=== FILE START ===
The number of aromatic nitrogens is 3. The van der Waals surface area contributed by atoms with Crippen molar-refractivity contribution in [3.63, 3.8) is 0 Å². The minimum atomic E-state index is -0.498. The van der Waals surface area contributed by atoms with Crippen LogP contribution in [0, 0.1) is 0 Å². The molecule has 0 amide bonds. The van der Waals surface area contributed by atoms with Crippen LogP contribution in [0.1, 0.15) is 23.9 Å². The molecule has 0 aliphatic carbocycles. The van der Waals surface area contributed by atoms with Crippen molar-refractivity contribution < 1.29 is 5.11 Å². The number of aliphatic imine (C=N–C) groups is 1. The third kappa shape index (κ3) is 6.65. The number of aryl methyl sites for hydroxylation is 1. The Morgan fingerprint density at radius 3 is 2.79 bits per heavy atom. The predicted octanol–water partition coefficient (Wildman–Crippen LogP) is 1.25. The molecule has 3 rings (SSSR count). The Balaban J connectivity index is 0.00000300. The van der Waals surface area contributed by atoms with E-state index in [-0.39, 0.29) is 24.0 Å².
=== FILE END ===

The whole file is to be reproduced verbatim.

The number of aromatic nitrogens is 3. The van der Waals surface area contributed by atoms with Crippen molar-refractivity contribution in [3.63, 3.8) is 0 Å². The minimum atomic E-state index is -0.498. The van der Waals surface area contributed by atoms with Crippen LogP contribution in [0, 0.1) is 0 Å². The molecule has 0 amide bonds. The van der Waals surface area contributed by atoms with Crippen LogP contribution in [0.1, 0.15) is 23.9 Å². The molecule has 0 aliphatic carbocycles. The van der Waals surface area contributed by atoms with Crippen molar-refractivity contribution < 1.29 is 5.11 Å². The number of aliphatic imine (C=N–C) groups is 1. The third kappa shape index (κ3) is 6.65. The number of aryl methyl sites for hydroxylation is 1. The Morgan fingerprint density at radius 3 is 2.79 bits per heavy atom. The predicted octanol–water partition coefficient (Wildman–Crippen LogP) is 1.25. The molecule has 3 rings (SSSR count). The Balaban J connectivity index is 0.00000300. The van der Waals surface area contributed by atoms with E-state index in [-0.39, 0.29) is 24.0 Å².